As I begin to ride, I feel a sense of calm come over me. I am not wildly excited about riding, nor am I petrified with fear. I feel calm, or, if you prefer, equanimous. This is the zone where I can truly enjoy the ride, without anxiety or fear or over-confidence.
When I lose equanimity during a ride, I tend to take risks that prove disastrous (yes, it has happened, but I recovered quickly) or I tense up and open myself up to the possibility of mistakes.
As a fellow motorcyclist put it in his post somewhere, when I ride, the "layers of bullshit" just peels away, as I get away from the ups and downs of my daily life.
This troubles me. I wish to ride because it requires me to be equanimous, and there is joy in being equanimous. But I do not wish to run away from reality to get this joy. I wish to enjoy my day-to-day existence as well, with the same joy that I get when I ride. What I am trying to say in a roundabout way, is that I am trying to be equanimous in my day-to-day life, but succeeding better when I am on a motorcycle.
Why is that?
For one thing, when I am on a motorcycle, I have to pay complete attention to what I am doing. It is a matter of life and death. I plan ahead, but also adjust and go with the flow. For another, I take action or take evasive action without judgment. There is no room for losing my temper or being critical of events and people. People around me treat me with respect and caution because what I am doing is very clear. I ride to enjoy myself, they don't want to spoil that. I could be of danger to them, so they are careful around me on the road. I train hard, practice my skills, read a lot about motorcycles, but ultimately, the tasks on a motorcycle are simple.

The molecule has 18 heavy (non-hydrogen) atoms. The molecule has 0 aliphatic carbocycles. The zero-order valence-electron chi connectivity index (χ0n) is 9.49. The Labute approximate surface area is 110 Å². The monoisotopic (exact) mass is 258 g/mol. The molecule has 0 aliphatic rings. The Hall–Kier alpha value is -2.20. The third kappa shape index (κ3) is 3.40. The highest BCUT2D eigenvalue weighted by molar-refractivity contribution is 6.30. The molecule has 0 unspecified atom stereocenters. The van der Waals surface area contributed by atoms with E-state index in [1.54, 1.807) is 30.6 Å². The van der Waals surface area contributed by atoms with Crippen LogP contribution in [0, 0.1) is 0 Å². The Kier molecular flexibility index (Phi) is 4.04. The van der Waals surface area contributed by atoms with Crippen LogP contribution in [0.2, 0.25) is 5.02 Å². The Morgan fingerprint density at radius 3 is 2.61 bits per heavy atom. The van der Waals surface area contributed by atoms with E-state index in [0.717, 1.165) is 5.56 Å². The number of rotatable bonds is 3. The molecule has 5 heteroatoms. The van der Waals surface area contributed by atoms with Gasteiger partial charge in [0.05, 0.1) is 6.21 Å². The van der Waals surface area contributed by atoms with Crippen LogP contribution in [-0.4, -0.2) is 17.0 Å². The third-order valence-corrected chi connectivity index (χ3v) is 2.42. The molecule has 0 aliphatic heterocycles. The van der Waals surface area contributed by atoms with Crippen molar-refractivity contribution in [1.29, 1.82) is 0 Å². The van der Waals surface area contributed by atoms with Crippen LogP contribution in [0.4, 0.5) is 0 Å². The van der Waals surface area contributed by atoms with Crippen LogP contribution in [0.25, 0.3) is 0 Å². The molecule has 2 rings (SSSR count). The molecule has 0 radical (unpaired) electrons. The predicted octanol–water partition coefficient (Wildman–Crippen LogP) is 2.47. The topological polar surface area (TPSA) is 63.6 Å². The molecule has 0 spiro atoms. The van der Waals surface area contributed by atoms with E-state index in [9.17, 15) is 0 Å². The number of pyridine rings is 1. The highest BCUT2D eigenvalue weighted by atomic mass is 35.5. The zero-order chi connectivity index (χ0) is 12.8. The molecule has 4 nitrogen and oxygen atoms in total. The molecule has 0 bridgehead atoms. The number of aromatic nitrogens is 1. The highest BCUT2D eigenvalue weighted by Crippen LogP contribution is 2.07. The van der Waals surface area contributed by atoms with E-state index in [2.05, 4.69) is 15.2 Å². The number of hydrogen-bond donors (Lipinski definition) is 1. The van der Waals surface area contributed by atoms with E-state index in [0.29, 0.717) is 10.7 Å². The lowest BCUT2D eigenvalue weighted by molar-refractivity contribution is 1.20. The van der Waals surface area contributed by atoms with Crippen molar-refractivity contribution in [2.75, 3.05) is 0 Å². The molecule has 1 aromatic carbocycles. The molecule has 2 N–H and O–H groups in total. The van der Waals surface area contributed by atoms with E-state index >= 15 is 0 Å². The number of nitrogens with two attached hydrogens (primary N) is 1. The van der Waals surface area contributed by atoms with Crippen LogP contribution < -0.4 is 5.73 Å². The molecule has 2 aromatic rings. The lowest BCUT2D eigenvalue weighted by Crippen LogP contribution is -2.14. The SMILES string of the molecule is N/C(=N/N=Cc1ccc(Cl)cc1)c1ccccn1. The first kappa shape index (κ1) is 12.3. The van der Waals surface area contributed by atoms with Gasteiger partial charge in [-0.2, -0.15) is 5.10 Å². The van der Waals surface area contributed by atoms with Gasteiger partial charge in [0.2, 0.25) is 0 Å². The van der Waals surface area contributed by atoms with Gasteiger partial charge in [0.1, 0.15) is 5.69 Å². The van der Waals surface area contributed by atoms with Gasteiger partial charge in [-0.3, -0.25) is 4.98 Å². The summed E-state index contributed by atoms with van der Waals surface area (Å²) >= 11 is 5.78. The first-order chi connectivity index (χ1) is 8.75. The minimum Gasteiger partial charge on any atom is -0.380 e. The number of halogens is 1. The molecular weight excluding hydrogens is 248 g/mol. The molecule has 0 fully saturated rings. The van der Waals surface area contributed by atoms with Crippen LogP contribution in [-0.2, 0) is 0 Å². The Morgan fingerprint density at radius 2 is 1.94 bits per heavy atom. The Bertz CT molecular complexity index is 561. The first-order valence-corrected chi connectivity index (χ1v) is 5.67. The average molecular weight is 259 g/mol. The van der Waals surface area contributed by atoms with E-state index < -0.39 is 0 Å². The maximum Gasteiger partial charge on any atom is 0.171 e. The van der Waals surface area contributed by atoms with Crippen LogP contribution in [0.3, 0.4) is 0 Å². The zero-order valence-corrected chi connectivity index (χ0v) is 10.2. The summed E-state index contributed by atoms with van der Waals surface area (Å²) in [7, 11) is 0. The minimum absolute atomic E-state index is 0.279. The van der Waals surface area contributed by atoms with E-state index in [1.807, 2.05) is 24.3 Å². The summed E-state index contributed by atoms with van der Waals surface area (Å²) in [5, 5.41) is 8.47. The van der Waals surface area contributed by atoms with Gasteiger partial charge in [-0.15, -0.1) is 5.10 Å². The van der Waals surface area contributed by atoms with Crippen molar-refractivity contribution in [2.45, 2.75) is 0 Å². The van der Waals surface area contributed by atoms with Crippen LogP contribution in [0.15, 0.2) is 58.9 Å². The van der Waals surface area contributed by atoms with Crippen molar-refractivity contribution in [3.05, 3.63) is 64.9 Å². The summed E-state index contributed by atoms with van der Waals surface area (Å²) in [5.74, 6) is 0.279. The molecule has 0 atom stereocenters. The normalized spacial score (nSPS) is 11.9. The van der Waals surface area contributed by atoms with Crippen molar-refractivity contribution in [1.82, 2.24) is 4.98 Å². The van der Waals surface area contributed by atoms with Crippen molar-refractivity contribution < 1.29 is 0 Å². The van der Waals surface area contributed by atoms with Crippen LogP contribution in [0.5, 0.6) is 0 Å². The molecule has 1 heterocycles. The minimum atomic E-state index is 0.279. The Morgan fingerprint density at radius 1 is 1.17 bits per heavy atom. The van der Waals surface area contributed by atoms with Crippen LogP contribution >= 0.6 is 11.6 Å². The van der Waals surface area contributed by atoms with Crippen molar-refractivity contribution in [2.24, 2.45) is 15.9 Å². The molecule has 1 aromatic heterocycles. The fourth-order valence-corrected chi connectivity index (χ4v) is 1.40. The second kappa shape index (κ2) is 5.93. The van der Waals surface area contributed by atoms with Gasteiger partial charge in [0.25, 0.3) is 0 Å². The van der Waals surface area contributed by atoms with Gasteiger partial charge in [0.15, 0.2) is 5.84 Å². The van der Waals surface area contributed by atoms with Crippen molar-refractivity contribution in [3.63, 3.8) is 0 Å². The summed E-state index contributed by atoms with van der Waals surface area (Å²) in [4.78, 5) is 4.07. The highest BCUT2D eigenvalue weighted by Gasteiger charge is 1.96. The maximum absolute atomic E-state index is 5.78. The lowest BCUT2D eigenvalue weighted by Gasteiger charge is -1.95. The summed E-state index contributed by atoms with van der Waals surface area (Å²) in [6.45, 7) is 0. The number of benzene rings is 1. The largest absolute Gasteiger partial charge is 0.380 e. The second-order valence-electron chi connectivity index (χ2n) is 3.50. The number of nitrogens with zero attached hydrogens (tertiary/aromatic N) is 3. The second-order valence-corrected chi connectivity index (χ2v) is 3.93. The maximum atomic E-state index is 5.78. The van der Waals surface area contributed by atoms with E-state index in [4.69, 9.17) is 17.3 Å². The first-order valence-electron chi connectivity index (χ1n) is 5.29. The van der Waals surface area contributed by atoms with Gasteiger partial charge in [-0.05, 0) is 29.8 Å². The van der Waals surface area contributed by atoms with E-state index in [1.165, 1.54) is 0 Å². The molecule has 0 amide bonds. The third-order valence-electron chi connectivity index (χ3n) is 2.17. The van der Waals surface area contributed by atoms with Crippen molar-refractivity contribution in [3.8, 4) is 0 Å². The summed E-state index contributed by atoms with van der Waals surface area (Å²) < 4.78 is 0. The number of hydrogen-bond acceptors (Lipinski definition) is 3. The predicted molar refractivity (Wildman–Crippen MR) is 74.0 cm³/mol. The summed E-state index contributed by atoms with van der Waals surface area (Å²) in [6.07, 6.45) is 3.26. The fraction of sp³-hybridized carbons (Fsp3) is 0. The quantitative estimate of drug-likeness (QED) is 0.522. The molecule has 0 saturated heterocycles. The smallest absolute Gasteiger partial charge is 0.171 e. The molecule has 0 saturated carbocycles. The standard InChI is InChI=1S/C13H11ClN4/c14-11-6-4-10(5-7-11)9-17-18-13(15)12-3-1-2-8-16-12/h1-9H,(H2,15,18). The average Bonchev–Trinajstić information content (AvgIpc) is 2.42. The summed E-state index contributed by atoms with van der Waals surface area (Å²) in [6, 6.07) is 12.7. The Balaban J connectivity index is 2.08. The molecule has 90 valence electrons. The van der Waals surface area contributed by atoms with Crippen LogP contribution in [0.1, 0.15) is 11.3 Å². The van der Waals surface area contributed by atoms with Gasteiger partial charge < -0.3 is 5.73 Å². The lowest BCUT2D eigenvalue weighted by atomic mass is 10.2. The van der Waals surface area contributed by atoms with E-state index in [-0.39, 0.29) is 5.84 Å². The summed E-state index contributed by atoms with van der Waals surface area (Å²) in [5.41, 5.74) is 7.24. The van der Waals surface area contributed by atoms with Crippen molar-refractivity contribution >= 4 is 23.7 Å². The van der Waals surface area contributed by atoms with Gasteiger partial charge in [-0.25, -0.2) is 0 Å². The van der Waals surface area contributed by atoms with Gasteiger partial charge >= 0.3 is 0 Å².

Reality is different, tasks are more complex, there are multiple personalities at home and work, thoughts (cravings and aversions) crowd into my mind and paralyze me, I lack skills in a few crucial areas, and I have trouble decoding the contradictory and critical feedback from my fellow human beings.
This means I have to work harder in my day-to-day life. If I accept this reality (hard work), then the situation begins to resemble a motorcycle ride. It actually feels like a lot of little motorcycle rides, and so I need to stop between rides, clean my bike, check fluids, give the engine a rest, and then continue.
One way my day-to-day life is "better" (not a satisfactory description, but you'll get the point). I can afford only one bike, and that bounds my capabilities. In real life, I can become a bigger bike with my efforts.
Perhaps this is too simple an analogy. I know there is more to it. But for now, this gives me some calm.